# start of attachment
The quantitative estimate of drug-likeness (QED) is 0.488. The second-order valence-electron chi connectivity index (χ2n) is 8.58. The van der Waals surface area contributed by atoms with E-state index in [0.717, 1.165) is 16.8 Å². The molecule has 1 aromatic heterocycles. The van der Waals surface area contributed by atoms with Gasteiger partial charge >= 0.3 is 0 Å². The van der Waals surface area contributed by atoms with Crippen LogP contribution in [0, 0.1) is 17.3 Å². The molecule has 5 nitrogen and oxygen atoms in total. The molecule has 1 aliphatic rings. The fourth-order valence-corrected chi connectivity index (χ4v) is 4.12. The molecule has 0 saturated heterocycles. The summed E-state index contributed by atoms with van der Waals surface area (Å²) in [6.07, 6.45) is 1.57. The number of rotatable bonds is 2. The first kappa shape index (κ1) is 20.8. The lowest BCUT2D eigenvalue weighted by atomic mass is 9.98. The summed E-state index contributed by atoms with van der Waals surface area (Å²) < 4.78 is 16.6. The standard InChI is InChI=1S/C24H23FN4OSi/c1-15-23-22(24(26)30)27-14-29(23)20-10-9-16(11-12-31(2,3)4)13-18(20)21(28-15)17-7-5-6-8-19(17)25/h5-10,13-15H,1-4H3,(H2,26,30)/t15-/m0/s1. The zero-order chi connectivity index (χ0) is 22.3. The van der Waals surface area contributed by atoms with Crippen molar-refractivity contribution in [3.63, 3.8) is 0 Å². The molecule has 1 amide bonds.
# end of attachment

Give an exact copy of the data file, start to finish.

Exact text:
The quantitative estimate of drug-likeness (QED) is 0.488. The second-order valence-electron chi connectivity index (χ2n) is 8.58. The van der Waals surface area contributed by atoms with E-state index in [0.717, 1.165) is 16.8 Å². The molecule has 1 aromatic heterocycles. The van der Waals surface area contributed by atoms with Gasteiger partial charge >= 0.3 is 0 Å². The van der Waals surface area contributed by atoms with Crippen LogP contribution in [0, 0.1) is 17.3 Å². The molecule has 5 nitrogen and oxygen atoms in total. The molecule has 1 aliphatic rings. The fourth-order valence-corrected chi connectivity index (χ4v) is 4.12. The molecule has 0 saturated heterocycles. The summed E-state index contributed by atoms with van der Waals surface area (Å²) in [6.07, 6.45) is 1.57. The number of rotatable bonds is 2. The first kappa shape index (κ1) is 20.8. The lowest BCUT2D eigenvalue weighted by atomic mass is 9.98. The summed E-state index contributed by atoms with van der Waals surface area (Å²) < 4.78 is 16.6. The standard InChI is InChI=1S/C24H23FN4OSi/c1-15-23-22(24(26)30)27-14-29(23)20-10-9-16(11-12-31(2,3)4)13-18(20)21(28-15)17-7-5-6-8-19(17)25/h5-10,13-15H,1-4H3,(H2,26,30)/t15-/m0/s1. The zero-order chi connectivity index (χ0) is 22.3. The van der Waals surface area contributed by atoms with Crippen molar-refractivity contribution in [3.63, 3.8) is 0 Å². The molecule has 1 amide bonds.